All things considered, it’s not the least bit surprising that it took until the latter half of February for Jered Weaver to procure a contract. Perhaps just as unsurprising is that the team that signed him to pitch professionally currently employs a starting rotation that least resembles a professional starting rotation. If you’re drawing a blank trying to think of who else the Padres’ projected starters are, you’d be forgiven.
The fact is, Jered Weaver has a job because the Padres have roughly 1458 innings they have to account for and not enough pitchers to account for all of them. And Jered Weaver was available because of the reasons we’ve covered. The agreement is for $3 million and includes no incentive clauses. It also makes him the highest paid pitcher on the San Diego Padres.
$3 million isn’t nothing, but in the context of Major League Baseball contracts, it’s not much. Yet at the same time, if we want to toil in semantics, based on how much an open market win costs, it might be a bit of an overpay. After all, Chris Carter just inked a deal for$3.5 million in guaranteed money and he co-led the National League in home runs while posting an 0.9 WAR in 2016. Jered Weaver just registered a 5.62 FIP and cost the Angels -0.2 WAR. I realize that neither Weaver nor the Padres had much leverage in any contract negotiations that may have taken place, but the best case scenario here might actually be that Weaver’s name draws a few extra fans to the park.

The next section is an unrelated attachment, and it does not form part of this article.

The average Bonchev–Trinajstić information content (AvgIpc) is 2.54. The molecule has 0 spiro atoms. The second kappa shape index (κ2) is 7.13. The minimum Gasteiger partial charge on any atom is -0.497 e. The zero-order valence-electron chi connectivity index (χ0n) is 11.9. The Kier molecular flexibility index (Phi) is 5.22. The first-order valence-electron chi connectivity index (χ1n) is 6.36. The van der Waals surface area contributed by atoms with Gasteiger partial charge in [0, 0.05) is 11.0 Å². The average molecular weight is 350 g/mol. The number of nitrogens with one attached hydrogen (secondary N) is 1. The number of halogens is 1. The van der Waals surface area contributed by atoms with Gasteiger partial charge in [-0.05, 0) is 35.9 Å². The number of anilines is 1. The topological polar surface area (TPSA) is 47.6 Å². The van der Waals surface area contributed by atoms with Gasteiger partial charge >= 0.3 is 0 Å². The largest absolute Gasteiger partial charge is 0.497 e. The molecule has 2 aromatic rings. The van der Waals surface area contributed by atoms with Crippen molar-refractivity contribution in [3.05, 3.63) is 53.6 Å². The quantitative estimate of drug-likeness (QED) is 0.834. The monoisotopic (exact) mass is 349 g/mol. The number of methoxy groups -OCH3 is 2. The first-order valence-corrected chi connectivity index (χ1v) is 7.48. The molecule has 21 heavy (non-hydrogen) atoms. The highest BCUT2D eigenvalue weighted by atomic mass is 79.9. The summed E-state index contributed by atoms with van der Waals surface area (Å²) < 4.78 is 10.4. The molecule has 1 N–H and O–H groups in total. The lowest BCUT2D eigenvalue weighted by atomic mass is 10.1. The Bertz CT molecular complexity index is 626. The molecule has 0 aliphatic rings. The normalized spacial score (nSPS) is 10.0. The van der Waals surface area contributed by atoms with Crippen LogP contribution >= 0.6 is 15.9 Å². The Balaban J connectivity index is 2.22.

To his credit, Weaver still manages to mute batted ball authority fairly well - 88.7 mph in 2016 - so it’s not impossible that he hits his scanty Steamer projection of 0.3 WAR - but unless he gains a couple of MPHs back on his fastball, he’s likely to fall short.
I saw an infographic posted by Daren Willman the other day that gave me an idea on how to put into perspective just how slow Jered Weaver’s fastball is.
To start, I’ve created a laughably inferior pie chart to depict Jered Weaver as the Aroldis Chapman of lower echelon velocity pitchers.
To be clear, that’s Jered Weaver, two knuckle ballers, and everyone else. And some of those “everyone else” fastballs might be change-ups that have been mislabeled (even after I sifted through the data).